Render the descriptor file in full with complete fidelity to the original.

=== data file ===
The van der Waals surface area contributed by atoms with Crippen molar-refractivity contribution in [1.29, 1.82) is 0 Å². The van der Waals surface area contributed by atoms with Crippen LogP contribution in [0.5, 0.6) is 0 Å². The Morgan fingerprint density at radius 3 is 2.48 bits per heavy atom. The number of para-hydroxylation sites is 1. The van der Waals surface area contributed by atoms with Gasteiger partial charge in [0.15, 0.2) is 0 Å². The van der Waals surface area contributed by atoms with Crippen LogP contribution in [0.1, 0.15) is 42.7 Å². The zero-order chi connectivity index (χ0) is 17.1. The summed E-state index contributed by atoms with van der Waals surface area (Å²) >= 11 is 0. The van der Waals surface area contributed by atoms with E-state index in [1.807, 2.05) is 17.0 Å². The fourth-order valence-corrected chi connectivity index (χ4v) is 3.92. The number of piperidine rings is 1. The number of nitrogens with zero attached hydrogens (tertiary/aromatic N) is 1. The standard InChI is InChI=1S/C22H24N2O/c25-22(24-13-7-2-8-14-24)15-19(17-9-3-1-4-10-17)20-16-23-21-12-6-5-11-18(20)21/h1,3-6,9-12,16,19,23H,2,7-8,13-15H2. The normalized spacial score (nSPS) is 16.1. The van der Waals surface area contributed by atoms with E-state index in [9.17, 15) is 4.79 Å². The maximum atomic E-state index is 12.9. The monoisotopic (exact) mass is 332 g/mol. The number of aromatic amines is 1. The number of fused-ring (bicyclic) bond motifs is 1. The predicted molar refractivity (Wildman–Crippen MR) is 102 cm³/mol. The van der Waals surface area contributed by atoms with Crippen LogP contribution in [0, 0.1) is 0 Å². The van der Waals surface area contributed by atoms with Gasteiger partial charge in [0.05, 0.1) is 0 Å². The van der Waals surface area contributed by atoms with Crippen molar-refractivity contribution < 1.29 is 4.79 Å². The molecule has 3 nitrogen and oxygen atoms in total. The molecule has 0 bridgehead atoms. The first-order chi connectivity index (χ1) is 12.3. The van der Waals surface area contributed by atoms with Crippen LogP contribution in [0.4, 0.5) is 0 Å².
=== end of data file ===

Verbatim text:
The van der Waals surface area contributed by atoms with Crippen molar-refractivity contribution in [1.29, 1.82) is 0 Å². The van der Waals surface area contributed by atoms with Crippen LogP contribution in [0.5, 0.6) is 0 Å². The Morgan fingerprint density at radius 3 is 2.48 bits per heavy atom. The number of para-hydroxylation sites is 1. The van der Waals surface area contributed by atoms with Gasteiger partial charge in [0.15, 0.2) is 0 Å². The van der Waals surface area contributed by atoms with Crippen LogP contribution in [0.1, 0.15) is 42.7 Å². The zero-order chi connectivity index (χ0) is 17.1. The summed E-state index contributed by atoms with van der Waals surface area (Å²) >= 11 is 0. The van der Waals surface area contributed by atoms with E-state index in [1.807, 2.05) is 17.0 Å². The fourth-order valence-corrected chi connectivity index (χ4v) is 3.92. The number of piperidine rings is 1. The number of nitrogens with zero attached hydrogens (tertiary/aromatic N) is 1. The standard InChI is InChI=1S/C22H24N2O/c25-22(24-13-7-2-8-14-24)15-19(17-9-3-1-4-10-17)20-16-23-21-12-6-5-11-18(20)21/h1,3-6,9-12,16,19,23H,2,7-8,13-15H2. The normalized spacial score (nSPS) is 16.1. The van der Waals surface area contributed by atoms with E-state index in [9.17, 15) is 4.79 Å². The maximum atomic E-state index is 12.9. The monoisotopic (exact) mass is 332 g/mol. The number of aromatic amines is 1. The number of fused-ring (bicyclic) bond motifs is 1. The predicted molar refractivity (Wildman–Crippen MR) is 102 cm³/mol. The van der Waals surface area contributed by atoms with Crippen LogP contribution in [0, 0.1) is 0 Å². The van der Waals surface area contributed by atoms with Gasteiger partial charge in [0.05, 0.1) is 0 Å². The van der Waals surface area contributed by atoms with Crippen molar-refractivity contribution < 1.29 is 4.79 Å². The molecule has 3 nitrogen and oxygen atoms in total. The molecule has 0 bridgehead atoms. The first-order chi connectivity index (χ1) is 12.3. The van der Waals surface area contributed by atoms with Crippen LogP contribution in [0.4, 0.5) is 0 Å².